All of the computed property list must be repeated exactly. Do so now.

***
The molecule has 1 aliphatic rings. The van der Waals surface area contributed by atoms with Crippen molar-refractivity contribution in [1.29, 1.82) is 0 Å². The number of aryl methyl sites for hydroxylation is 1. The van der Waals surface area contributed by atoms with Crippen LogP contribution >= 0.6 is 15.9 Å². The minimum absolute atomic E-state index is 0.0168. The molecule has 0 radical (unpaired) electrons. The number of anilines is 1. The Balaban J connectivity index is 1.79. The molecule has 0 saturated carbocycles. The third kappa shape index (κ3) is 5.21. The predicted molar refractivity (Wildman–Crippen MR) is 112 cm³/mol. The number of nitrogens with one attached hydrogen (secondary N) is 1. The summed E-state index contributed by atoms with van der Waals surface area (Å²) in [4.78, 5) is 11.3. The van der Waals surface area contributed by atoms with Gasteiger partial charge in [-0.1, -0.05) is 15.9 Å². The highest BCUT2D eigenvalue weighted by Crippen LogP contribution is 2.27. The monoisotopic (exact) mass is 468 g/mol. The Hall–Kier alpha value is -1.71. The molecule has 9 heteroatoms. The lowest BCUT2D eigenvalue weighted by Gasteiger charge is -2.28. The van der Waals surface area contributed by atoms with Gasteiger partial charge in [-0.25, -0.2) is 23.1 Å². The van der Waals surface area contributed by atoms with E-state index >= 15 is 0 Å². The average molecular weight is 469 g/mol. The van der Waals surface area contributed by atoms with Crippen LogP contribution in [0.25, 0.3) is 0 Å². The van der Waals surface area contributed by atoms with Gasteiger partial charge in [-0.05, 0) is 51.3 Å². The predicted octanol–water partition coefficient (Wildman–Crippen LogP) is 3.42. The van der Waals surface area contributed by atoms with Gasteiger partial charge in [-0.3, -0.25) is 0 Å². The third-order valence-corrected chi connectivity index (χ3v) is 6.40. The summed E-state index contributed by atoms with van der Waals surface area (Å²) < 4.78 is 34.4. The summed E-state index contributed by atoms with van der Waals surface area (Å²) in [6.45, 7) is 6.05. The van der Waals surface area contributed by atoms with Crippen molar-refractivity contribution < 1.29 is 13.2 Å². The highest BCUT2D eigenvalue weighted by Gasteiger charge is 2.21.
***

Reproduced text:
The molecule has 1 aliphatic rings. The van der Waals surface area contributed by atoms with Crippen molar-refractivity contribution in [1.29, 1.82) is 0 Å². The number of aryl methyl sites for hydroxylation is 1. The van der Waals surface area contributed by atoms with Crippen LogP contribution >= 0.6 is 15.9 Å². The minimum absolute atomic E-state index is 0.0168. The molecule has 0 radical (unpaired) electrons. The number of anilines is 1. The Balaban J connectivity index is 1.79. The molecule has 0 saturated carbocycles. The third kappa shape index (κ3) is 5.21. The predicted molar refractivity (Wildman–Crippen MR) is 112 cm³/mol. The number of nitrogens with one attached hydrogen (secondary N) is 1. The summed E-state index contributed by atoms with van der Waals surface area (Å²) in [4.78, 5) is 11.3. The van der Waals surface area contributed by atoms with Gasteiger partial charge in [-0.1, -0.05) is 15.9 Å². The highest BCUT2D eigenvalue weighted by Crippen LogP contribution is 2.27. The monoisotopic (exact) mass is 468 g/mol. The Hall–Kier alpha value is -1.71. The molecule has 9 heteroatoms. The lowest BCUT2D eigenvalue weighted by Gasteiger charge is -2.28. The van der Waals surface area contributed by atoms with Gasteiger partial charge in [-0.25, -0.2) is 23.1 Å². The van der Waals surface area contributed by atoms with E-state index >= 15 is 0 Å². The average molecular weight is 469 g/mol. The van der Waals surface area contributed by atoms with Crippen LogP contribution in [0.25, 0.3) is 0 Å². The van der Waals surface area contributed by atoms with Gasteiger partial charge in [-0.05, 0) is 51.3 Å². The predicted octanol–water partition coefficient (Wildman–Crippen LogP) is 3.42. The van der Waals surface area contributed by atoms with Gasteiger partial charge in [-0.3, -0.25) is 0 Å². The third-order valence-corrected chi connectivity index (χ3v) is 6.40. The summed E-state index contributed by atoms with van der Waals surface area (Å²) < 4.78 is 34.4. The summed E-state index contributed by atoms with van der Waals surface area (Å²) in [6.45, 7) is 6.05. The van der Waals surface area contributed by atoms with Crippen molar-refractivity contribution < 1.29 is 13.2 Å². The highest BCUT2D eigenvalue weighted by Gasteiger charge is 2.21.